The Third Circuit has consistently enforced forum selection clauses, including those requiring litigation in foreign countries. See e.g., John Wyeth & Brother Limited v. CIGNA International Corp., 119 F.3d 1070, 1076 (3d Cir. 1997) (enforcing forum selection clause requiring litigation in England); Hodes v. S. N.C. Achille Lauro ed Altri-Gestione, 858 F.2d 905, 916 (3d Cir. 1988) (enforcing forum selection clause requiring litigation in Italy by dismissing action); Coastal Steel Corp., 709 F.2d at 203 (enforcing forum selection clause requiring litigation in England).

Here, Plaintiff makes no allegations that the forum selection clause was the product of fraud or overreaching. Rather, Plaintiff contends that the forum selection clause is unenforceable because it was "the product of undue influence and overwhelming bargaining power" and is, otherwise, an unenforceable adhesion contract and/or unconscionable. Plaintiff's arguments are without merit.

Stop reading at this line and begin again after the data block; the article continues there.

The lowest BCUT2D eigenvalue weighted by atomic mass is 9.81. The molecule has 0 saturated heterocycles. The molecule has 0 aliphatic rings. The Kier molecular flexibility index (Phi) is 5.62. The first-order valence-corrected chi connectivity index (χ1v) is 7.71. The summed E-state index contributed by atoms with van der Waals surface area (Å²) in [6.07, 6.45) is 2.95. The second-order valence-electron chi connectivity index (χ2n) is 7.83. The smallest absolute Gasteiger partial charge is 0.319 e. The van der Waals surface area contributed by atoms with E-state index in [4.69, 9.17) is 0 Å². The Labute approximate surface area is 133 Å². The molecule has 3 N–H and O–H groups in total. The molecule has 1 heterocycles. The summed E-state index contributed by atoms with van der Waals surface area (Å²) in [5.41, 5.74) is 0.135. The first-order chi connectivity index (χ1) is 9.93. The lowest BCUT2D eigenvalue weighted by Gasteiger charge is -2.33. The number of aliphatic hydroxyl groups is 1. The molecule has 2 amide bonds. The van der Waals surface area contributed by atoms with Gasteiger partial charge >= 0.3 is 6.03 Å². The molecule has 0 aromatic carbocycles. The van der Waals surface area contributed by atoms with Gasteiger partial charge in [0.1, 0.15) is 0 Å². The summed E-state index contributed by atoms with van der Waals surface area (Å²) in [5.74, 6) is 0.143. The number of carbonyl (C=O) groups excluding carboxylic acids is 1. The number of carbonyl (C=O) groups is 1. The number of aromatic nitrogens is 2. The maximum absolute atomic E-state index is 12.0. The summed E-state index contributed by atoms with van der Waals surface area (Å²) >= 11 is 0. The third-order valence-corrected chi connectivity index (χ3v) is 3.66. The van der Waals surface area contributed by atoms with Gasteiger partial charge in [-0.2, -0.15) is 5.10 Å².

An adhesion contract is one prepared by a party with excessive bargaining power and presented to the other party on a "take it or leave it" basis. Parilla v. IAP Worldwide Servs., VI, Inc., 368 F.3d 269, 276 (3d Cir. 2004). Inequality of bargaining power, however, does not render a contract or its terms unenforceable. Harris v. Green Tree Financial Corp., 183 F.3d 173, 183 (3d Cir. 1999); Great W. Mortg. Corp. v. Peacock, 110 F.3d 222, 229 (3d Cir. 1997). Even an adhesion contract is enforceable unless the plaintiff lacked a meaningful choice whether to accept the provision in question and the provision is "so one-sided as to be oppressive." Seus v. John Nuveen & Co., Inc., 146 F.3d 175, 184 (3d Cir. 1998).